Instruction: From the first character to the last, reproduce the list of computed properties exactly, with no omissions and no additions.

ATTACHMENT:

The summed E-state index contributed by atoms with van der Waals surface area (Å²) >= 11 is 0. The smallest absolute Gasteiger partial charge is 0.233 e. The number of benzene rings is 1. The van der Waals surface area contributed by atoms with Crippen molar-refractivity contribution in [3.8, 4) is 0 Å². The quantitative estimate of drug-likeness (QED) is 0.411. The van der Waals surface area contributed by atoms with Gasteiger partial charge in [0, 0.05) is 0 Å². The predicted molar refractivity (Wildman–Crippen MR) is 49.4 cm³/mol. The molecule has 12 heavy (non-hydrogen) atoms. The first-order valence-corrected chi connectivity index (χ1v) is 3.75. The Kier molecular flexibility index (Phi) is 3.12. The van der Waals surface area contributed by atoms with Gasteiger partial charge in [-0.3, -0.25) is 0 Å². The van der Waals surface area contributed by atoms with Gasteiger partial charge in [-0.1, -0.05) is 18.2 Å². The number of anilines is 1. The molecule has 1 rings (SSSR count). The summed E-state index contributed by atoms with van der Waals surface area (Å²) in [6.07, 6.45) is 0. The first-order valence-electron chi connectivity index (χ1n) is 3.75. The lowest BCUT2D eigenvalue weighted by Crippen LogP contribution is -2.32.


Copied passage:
The summed E-state index contributed by atoms with van der Waals surface area (Å²) >= 11 is 0. The smallest absolute Gasteiger partial charge is 0.233 e. The number of benzene rings is 1. The van der Waals surface area contributed by atoms with Crippen molar-refractivity contribution in [3.8, 4) is 0 Å². The quantitative estimate of drug-likeness (QED) is 0.411. The van der Waals surface area contributed by atoms with Gasteiger partial charge in [0, 0.05) is 0 Å². The predicted molar refractivity (Wildman–Crippen MR) is 49.4 cm³/mol. The molecule has 12 heavy (non-hydrogen) atoms. The first-order valence-corrected chi connectivity index (χ1v) is 3.75. The Kier molecular flexibility index (Phi) is 3.12. The van der Waals surface area contributed by atoms with Gasteiger partial charge in [-0.3, -0.25) is 0 Å². The van der Waals surface area contributed by atoms with Gasteiger partial charge in [-0.1, -0.05) is 18.2 Å². The number of anilines is 1. The molecule has 1 rings (SSSR count). The summed E-state index contributed by atoms with van der Waals surface area (Å²) in [6.07, 6.45) is 0. The first-order valence-electron chi connectivity index (χ1n) is 3.75. The lowest BCUT2D eigenvalue weighted by Crippen LogP contribution is -2.32.